Plutarch was an admirer of the old Spartan virtues, and it seems altogether probable that the collection of sayings of Spartans was made by him as literary material for use in his writing, as he tells us was his custom (Moralia, 457 d and 464 f), and many of the sayings are actually found incorporated in his other works. That he did not use all the material which he had accumulated is no more than is to be expected from a discriminating author.

The title (Sayings of Spartans) stands as No. 169 in Lamprias's list of Plutarch's works.

A selection from the sayings of the more famous Spartans is incorporated in the Sayings of Kings and Commanders, which covers a broader field, including both Greeks and Romans, and so does not contain the entire collection of Spartan sayings. For example, in the Spartan Sayings, under the name of Agesilaus are found seventy-nine different sayings, but only twelve of these are selected for inclusion in the Sayings of Kings and Commanders, so that the Emperor Trajan (if the collection was made for him) should not. be overburdened in his reading !

The ms. tradition of these Spartan sayings is in sad confusion. The Spartans spoke in the Doric dialect, yet according to the ms. tradition of Plutarch they spoke sometimes Doric, more often Attic, and [p. 241] occasionally used Aeolie forms i It is not likely, for example, that the mother of Brasidas spoke Doric (190 c) and Attic (219 d) in making the same remark, or that Brasidas spoke sometimes Doric and sometimes Attic (219 c-d), or that Charillus said the same thing in both Doric (189 f) and Attic (232 c). The explanation probably is that Plutarch copied these anecdotes as he found them in the books from which he made his excerpts. Xenophon, for example, or Thucydides seldom uses Doric, but represents the Spartans as speaking Attic, as frankly as Herodotus or Aeschylus represents the Persians as spealdng Greek. So on the stage in England or America, or in novels, French or German characters speak English, or vice versa-a convention which is universally accepted. Hence it should not disturb us to find Plutarch recording remarks of Spartans in the Attic dialect, nor should we hastily conclude that the mss. are all wrong.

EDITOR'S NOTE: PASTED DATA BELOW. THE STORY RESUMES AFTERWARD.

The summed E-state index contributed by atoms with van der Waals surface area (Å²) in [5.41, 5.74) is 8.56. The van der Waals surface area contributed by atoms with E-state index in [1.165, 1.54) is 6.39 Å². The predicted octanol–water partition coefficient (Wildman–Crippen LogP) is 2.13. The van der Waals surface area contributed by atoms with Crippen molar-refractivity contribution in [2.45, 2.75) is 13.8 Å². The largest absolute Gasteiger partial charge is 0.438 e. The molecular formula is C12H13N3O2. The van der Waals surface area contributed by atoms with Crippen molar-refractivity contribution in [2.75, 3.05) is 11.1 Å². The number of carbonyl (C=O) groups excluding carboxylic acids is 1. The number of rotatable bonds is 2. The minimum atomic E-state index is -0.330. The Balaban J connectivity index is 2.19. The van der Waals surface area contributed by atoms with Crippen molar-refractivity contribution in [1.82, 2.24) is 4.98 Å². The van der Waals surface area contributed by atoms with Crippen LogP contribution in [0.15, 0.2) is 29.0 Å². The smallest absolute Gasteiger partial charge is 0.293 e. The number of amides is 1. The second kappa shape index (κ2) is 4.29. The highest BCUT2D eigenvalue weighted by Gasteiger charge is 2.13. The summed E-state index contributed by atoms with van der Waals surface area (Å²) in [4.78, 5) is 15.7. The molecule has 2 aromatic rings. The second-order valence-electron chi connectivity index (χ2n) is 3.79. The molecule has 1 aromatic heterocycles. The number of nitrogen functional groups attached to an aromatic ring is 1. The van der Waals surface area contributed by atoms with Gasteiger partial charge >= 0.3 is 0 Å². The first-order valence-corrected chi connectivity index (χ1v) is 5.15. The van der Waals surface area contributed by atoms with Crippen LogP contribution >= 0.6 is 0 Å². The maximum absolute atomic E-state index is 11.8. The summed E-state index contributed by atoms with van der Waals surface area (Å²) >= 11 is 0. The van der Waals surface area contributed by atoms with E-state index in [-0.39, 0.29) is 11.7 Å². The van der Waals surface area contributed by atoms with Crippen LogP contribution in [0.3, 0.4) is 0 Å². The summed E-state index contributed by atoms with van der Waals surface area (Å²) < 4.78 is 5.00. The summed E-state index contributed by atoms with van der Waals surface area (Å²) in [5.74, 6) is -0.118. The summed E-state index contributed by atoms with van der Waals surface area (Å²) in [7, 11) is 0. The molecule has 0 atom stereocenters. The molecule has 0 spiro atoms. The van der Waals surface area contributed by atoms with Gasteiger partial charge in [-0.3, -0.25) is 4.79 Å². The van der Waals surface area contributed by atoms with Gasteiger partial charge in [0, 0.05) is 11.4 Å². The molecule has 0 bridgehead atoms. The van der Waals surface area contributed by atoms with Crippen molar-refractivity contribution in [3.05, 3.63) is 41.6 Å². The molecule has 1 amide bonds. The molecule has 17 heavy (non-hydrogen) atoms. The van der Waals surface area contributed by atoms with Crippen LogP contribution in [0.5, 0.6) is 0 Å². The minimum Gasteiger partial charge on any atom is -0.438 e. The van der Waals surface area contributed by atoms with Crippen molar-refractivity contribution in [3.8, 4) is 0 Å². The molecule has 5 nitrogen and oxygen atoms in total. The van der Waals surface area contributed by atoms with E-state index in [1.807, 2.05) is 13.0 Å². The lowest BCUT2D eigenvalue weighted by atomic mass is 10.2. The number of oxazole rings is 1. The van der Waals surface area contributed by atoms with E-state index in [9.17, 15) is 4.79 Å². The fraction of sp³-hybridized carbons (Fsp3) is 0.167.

It would be possible, with our present knowledge, to translate all these Spartan sayings into the Doric dialect, but to do so would be a useless tour deforce. It would be as if the editor of a newspaper were to insist that every story about a Scotchman or a Yankee should be edited to conform to the correct Scotch or Yankee dialect-a rather futile proceeding. Hence no radical changes have been made in the ms. tradition. Only when the mss. show a distinct attempt to quote in Doric has an effort been made to make the Doric consistent in itself.

It will not escape the attentive reader that the names of the Spartans whose sayings are quoted are arranged in alphabetical order, for the purpose, without doubt, of facilitating reference to them.

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